dependent on a number of factors amplifier, microphone and even player will come into play
Top Tip 1 : Remove the Low end - As with an acoustic guitar you don't want to muddy the low
end of the mix. There is nothing of any use for me under 70Hz. I would make my cut here and
add a High Pass filter with a steep (48dB slope)
Top Tip 2 : Often around the 3ooHz (Lower Mid) range you will find unwanted frequencies that
you don't want in the mix. Use a bell curve and sweep the filter around these frequencies with
6dB of gain until you find the offending frequencies and make a cutwith a fairly narrow
bandwidth to get rid of these frequencies

Top Tip 3 : The "warmth" of the guitar lives around the 150 - 200Hz range so a slight boost
here can be beneficial
Top Tip 4 : Between the frequencies of around 300Hz and 800Hz is where the character of the
guitar can be found. Whilst it can be tempting to boost these frequencies I often find by
bringing them down slightly the guitar will fit better in the mix otherwise these frequencies
become dominated by the guitar
Top Tip 5 : Add abit of bite, attack or punch to the guitar by boosting the frequencies around
the 2 - 4KHz range
Top Tip 6 : I personally find little of any use above 8KHz so this is where I would usually apply a
steep slope High cut
Often in tracks there are many electric guitars competing for space not only with the other
instruments but also with each other. That is why it is so important to EQ the guitar in the mix
as well as on its own. The mix is the most important thing so if some of the character of the
guitar has to be compromised for the sake of the overall mix don't be afraid to do so
Eqing Bass Guitar

Lets look at how to fit the Bass Guitar into your mix. I will stress now that it is important to EQ
the Kick Drum with the Bass guitar so they work together in the mix. Always check your Bass
against the Kick when you make any changes
Top Tip 1 : Remove the low end - What? Remove the low end on a Bass Guitar?? Ok, don't
remove the low end but I tend to put a HIgh Pass Filter on frequencies below 40Hz. I use a
spectrum analyser to make sure I am not getting rid of any of the bass tone but if you're not
using one you'll have to trust your ears
Top Tip 2 : Add a Low pass Filter arund the 6-700Hz frequency range. I rarely find anything of
much use above this range You want the bass controlling the bottom end of your track not
messing with the highs

Top Tip 3 : Make room for the Kick. Thats why I say EQ the Kick and Bass together checking one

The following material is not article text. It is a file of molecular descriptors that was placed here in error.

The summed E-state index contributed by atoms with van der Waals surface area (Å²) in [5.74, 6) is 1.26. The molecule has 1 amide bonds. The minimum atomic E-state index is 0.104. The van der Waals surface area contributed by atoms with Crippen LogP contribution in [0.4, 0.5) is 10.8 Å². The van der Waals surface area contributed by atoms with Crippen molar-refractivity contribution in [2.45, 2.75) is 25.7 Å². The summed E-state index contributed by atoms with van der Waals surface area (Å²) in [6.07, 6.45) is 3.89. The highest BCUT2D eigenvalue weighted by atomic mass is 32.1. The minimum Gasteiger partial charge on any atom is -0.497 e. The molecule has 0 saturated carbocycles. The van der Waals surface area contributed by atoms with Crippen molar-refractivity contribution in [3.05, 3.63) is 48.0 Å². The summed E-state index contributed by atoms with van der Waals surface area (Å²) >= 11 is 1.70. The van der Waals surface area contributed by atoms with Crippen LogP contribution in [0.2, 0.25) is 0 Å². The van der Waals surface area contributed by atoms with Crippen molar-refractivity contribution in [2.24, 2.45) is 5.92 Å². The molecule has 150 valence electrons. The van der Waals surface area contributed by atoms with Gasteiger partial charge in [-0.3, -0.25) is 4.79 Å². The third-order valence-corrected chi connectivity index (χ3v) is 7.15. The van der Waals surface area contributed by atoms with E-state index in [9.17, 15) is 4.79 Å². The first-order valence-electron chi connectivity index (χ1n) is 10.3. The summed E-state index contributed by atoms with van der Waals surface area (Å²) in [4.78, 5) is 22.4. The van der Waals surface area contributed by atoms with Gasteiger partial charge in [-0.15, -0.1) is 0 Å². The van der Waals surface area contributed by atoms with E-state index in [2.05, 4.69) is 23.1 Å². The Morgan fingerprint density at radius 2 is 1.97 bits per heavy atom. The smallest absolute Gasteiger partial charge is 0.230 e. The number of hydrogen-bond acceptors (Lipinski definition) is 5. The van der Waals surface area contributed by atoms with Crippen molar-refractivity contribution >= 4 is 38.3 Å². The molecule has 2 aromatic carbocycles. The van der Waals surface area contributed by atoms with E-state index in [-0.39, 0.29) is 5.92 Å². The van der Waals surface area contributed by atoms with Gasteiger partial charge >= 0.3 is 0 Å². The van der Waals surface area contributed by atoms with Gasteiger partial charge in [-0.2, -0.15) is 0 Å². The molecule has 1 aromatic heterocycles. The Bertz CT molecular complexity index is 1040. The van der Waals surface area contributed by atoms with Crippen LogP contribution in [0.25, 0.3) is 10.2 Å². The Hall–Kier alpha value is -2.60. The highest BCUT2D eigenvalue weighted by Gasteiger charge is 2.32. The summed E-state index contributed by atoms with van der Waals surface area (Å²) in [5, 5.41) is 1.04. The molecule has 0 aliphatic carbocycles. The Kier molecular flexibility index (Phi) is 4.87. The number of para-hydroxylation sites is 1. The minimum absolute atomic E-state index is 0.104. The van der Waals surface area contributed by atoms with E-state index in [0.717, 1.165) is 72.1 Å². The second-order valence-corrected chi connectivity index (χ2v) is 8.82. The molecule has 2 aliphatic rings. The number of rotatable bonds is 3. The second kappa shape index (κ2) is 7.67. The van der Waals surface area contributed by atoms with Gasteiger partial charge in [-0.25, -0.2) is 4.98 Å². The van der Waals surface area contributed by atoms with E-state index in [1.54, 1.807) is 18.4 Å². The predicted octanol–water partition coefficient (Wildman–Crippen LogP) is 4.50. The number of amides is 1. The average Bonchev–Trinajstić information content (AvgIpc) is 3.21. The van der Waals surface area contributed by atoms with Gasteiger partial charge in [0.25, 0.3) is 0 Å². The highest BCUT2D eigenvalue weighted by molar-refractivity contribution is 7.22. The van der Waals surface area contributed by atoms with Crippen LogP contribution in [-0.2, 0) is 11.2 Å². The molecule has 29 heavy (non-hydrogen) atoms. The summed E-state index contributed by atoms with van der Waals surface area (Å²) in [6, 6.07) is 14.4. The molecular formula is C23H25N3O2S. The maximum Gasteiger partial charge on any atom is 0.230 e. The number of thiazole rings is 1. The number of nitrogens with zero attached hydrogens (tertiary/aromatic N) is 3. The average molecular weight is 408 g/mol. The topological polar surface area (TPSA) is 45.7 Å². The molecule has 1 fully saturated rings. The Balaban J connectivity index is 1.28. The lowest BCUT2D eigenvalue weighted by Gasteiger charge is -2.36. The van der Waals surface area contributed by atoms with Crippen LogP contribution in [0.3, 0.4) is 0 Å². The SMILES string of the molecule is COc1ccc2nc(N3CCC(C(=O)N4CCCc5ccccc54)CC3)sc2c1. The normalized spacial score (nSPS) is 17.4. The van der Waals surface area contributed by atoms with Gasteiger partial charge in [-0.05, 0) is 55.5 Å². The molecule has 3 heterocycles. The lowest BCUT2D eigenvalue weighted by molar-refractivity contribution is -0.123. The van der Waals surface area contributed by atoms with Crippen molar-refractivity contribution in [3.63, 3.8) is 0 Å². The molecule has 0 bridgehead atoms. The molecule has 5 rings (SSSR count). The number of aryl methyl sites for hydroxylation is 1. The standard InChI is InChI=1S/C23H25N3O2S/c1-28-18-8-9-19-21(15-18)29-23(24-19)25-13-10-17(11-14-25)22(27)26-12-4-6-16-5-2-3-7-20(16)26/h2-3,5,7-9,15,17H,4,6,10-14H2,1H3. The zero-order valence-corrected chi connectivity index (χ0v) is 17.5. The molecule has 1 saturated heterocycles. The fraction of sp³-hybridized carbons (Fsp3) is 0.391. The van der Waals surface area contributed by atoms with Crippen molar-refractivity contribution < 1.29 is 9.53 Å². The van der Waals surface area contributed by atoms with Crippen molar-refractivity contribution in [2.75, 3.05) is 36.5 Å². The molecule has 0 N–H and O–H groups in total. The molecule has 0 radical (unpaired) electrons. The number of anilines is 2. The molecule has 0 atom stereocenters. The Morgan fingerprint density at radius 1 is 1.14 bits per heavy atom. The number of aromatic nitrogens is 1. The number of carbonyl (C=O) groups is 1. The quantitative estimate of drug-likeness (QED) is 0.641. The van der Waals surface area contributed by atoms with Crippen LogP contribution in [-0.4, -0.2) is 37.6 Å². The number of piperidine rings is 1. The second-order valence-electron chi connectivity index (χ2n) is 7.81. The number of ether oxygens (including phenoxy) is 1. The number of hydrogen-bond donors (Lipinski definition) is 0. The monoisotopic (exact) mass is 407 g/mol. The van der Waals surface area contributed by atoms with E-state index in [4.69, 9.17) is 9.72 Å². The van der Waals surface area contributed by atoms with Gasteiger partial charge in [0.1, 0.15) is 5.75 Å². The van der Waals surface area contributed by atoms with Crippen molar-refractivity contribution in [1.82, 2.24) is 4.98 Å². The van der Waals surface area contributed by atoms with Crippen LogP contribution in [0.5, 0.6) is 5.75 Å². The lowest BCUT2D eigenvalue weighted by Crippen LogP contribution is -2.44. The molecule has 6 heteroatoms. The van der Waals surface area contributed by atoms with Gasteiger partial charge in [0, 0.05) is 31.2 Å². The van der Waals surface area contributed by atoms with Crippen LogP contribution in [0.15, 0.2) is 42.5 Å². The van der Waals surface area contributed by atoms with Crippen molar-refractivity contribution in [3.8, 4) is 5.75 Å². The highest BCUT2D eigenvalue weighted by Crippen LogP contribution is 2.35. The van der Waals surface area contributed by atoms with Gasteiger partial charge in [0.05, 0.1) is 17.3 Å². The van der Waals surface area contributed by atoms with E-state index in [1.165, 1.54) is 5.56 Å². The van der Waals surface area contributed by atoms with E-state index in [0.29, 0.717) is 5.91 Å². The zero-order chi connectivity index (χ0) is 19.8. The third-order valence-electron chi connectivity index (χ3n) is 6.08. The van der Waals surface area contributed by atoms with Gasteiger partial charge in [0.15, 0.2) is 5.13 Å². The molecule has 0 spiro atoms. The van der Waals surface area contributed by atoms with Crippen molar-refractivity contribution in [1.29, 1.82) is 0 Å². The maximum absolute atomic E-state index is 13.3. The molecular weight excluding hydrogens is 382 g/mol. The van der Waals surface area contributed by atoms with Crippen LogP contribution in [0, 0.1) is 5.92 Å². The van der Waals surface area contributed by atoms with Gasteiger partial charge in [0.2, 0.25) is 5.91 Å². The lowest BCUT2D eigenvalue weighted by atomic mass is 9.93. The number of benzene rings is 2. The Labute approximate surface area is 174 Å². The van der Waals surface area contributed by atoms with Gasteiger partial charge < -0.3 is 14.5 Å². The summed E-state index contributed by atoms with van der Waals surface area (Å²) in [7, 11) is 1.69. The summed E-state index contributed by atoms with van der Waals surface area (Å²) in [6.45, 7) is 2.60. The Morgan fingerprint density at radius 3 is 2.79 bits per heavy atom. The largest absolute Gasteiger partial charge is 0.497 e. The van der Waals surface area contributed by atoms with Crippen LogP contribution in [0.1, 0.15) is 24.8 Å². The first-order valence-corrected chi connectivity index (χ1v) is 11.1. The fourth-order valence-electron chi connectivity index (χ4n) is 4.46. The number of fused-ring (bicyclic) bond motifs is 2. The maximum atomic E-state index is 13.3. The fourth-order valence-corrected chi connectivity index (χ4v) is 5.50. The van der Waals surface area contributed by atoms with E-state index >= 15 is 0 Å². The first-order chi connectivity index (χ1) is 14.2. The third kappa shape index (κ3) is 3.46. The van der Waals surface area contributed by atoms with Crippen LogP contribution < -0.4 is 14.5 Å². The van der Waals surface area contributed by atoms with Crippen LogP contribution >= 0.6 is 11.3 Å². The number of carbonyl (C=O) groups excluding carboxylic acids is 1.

against the other. I like to have my Kick pushing the Bass so I tend to cut frequencies on my
bass' low end where the kick lives so it can slot in. I usually find this around the 60-70Hz range
Top Tip 4 : Between 100-500Hz is where the body of the bass lives. As with other instruments I
would use a Bell Curve EQ and sweep around this area with a 6dB gain and a fairly low
bandwidth. When I find the body of the bass I will widen out the bandwidth and bring the dB
Top Tip 5 : If you really want the plucking sound of the Bass this can be found around the
1.5KHz range but obviously then you'd need to pen up your Low Pass filter ich may result in a
conflict with the guitars in the mix. This is a mixing decision you will need to make
I find the bass one of the most tricky instruments to EQ. Although there are fewer parameters
to concentrate on in some respects Eqing a Bass incorrectly can really "muddy" the mix. You
want the Kick and Bass to drive the track but you don't want to fill the low end with rumble by
boosting all the low frequencies. Spend time Eqing the Kick and Bass and your mix will benefit
Eqing The Kick Drum

The Kick Drum is what drives the track so it is important to get the Eqing right. It is often the
first instrument that is EQd along with the Bass so getting this right is a really good starting
block. Again this is subjective, not all producers or engineers will do this, this is the way I like to
Top Tip 1 : Boost the Low End - If theres one element you want occupying the low end its the
Kick drum. I like to add a low shelf boost between 50 and 100Hz as this is where the "Boom" of
the Kick lives. Again I'd sweep and boost in 3dB increments with a fairly large bandwith (Q) to
bring up the whole bottom end. Be careful though as increases in these frequencies will
dramatically change the mix
Top Tip 2 : Around the 3 - 5 KHz range I like to add a low bandwidth ost as this is where the
"Attack" of the kick can be found. Some Mics automatically have a built in boost around these

Top Tip 3 : I like to apply a cut with a wide bandwidth around the 250 - 350Hz frequency range.
This is where the Kick can "Muddy" up yur mix so cutting frequencies here will make the kick
sound cleaner and will slot it in the mix much better
Top Tip 4 : Around the 6 - 8 KHz range you will find the click of the Kick. This is where the